L.L.M. PPROGRAM / INTERNATIONAL HUMAN RIGHTS AND HUMANITARIAN LAW / AMERICAN UNIVERSITY WASHINGTON COLLEGE OF LAW’S ACADEMY ON HUMAN RIGTHS AND HUMANITARIAN LAW (Shared by Claudia Blount): This program is a new LL.M. program in International Human Rights and Humanitarian Law. This program is designed for practitioners and other human rights professionals who wish to pursue advanced studies in international human rights law and humanitarian law alongside their existing work responsibilities.  Deadline for registration is 1 November. Further information is available here.

    TRAINING / UNDERSTANDING ECONOMIC, SOCIAL AND CULTURAL RIGHTS / GENEVA ACADEMY ON INTERNATIONAL HUMANITARIAN LAW AND HUMAN RIGHTS (Geneva, Switzerland 17-21 November 2014): The training will cover topics regarding the normative content of Economic, Social and Cultural Rights (ESCR), particularly the rights to health, housing, education, food, water and work. The organizers will further arrange sessions on the justiciability of ESCR and universal ESCR mechanisms, including the UN Committee on ESC Rights, the Optional Protocol to the International Covenant on Economic, Social and Cultural Rights, the Human Rights Council, and the UN Special Procedures. Deadline for applicants, who do not require a visa to enter Switzerland, is 7 November 2014. Further information on registration is available here.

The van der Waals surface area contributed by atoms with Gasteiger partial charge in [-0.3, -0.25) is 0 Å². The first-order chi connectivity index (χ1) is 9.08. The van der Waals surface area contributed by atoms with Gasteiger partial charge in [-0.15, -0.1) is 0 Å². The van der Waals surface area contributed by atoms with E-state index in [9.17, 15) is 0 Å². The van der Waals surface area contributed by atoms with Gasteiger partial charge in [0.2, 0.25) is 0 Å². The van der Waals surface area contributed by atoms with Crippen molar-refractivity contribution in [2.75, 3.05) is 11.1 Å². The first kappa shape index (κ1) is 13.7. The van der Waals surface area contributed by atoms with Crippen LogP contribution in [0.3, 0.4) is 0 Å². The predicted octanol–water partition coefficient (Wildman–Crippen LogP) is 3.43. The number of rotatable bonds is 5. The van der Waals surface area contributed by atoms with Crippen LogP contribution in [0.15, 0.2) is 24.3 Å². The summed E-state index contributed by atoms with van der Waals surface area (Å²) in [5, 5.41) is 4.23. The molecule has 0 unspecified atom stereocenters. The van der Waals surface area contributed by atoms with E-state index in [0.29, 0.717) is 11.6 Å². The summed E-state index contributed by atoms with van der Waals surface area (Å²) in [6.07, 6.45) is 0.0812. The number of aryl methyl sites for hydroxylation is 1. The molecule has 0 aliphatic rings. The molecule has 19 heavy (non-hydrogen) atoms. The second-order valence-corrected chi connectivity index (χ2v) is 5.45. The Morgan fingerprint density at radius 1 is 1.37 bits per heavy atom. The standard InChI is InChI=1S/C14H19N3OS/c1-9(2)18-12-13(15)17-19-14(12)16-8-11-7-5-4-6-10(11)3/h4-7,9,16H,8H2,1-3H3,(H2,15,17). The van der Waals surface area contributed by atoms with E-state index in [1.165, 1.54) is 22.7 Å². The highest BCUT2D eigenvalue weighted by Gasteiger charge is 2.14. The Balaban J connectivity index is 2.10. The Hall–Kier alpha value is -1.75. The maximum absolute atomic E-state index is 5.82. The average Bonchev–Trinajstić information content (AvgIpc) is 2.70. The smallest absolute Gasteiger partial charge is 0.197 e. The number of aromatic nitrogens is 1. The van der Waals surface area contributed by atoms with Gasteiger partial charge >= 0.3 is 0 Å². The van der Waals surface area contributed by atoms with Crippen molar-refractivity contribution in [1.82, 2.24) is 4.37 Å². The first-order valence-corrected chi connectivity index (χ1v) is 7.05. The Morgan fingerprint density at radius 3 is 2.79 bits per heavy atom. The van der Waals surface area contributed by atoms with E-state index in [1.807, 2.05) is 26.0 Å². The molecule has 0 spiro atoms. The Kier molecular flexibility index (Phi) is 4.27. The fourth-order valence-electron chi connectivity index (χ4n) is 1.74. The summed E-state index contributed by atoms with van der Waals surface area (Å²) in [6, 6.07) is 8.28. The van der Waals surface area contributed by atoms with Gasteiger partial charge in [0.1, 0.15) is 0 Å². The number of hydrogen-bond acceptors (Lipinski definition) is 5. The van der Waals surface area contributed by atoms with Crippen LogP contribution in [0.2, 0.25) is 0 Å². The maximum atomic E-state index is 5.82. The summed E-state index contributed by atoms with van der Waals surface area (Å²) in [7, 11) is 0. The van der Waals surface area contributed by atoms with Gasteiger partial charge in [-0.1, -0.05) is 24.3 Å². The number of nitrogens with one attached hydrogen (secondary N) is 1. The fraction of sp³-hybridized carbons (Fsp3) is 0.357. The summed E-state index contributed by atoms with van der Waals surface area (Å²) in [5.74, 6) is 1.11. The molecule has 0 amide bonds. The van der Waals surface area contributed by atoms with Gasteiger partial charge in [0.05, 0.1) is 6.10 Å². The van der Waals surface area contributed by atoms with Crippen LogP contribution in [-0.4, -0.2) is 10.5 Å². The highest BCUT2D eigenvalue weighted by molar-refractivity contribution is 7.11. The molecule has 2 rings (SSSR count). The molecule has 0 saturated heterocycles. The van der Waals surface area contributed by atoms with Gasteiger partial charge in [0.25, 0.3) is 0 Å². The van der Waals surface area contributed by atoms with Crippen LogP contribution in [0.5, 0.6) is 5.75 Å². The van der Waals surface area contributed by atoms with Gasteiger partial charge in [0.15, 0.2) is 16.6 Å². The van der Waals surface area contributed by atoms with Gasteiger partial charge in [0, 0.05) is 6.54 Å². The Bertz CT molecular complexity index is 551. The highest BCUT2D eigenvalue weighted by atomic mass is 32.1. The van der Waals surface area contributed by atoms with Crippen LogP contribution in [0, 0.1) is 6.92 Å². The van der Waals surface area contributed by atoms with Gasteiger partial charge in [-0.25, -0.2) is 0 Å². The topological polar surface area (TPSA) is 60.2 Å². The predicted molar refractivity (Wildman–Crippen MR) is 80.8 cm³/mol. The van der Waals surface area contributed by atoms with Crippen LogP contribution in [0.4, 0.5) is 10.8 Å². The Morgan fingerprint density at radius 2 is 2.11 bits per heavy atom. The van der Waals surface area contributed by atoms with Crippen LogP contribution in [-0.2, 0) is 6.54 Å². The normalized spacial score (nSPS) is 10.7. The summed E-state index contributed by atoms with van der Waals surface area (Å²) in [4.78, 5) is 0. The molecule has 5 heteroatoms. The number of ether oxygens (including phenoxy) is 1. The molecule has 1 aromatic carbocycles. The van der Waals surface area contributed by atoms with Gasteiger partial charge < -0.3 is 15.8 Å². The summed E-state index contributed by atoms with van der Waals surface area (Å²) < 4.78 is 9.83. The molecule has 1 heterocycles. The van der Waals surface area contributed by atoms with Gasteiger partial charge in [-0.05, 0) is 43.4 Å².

VIDEO / REPRISALS: THE HUMAN COST OF COOPERATING WITH THE UNITED NATIONS / INTERNATIONAL SERVICE FOR HUMAN RIGHTS: In a new video produced by ISHR and True Heroes Films they share the stories of reprisals against individuals and organisations who have bravely engaged at the UN. The trailer for the video is available here.



    TOOL / WORKING TOGETHER: NATIONAL HUMAN RIGHTS INSTITUTIONS AND GLOBAL COMPACT LOCAL NETWORKS / DANISH INSTITUTE FOR HUMAN RIGHTS, OFFICE OF THE HIGH COMMISSIONER FOR HUMAN RIGHTS, UNITED NATIONS GLOBAL COMPACT: Describes how National Human Rights Institutions and Global Compact Local Networks can collaborate to help businesses understand and meet their human rights responsibilities and commitments. National Human Rights Institutions (NHRIs) and Global Compact Local Networks (GCLNs) both have important roles to play in strengthening business respect for and support of human rights. NHRIs and GCLNs share the aim of helping business understand and meet their human rights responsibilities and commitments. This common goal provides a strong foundation for NHRIs and GCLNs to explore opportunities for collaboration and mutual support. Read more here. Further resources on NHRIs are available on the HRBA Portal here.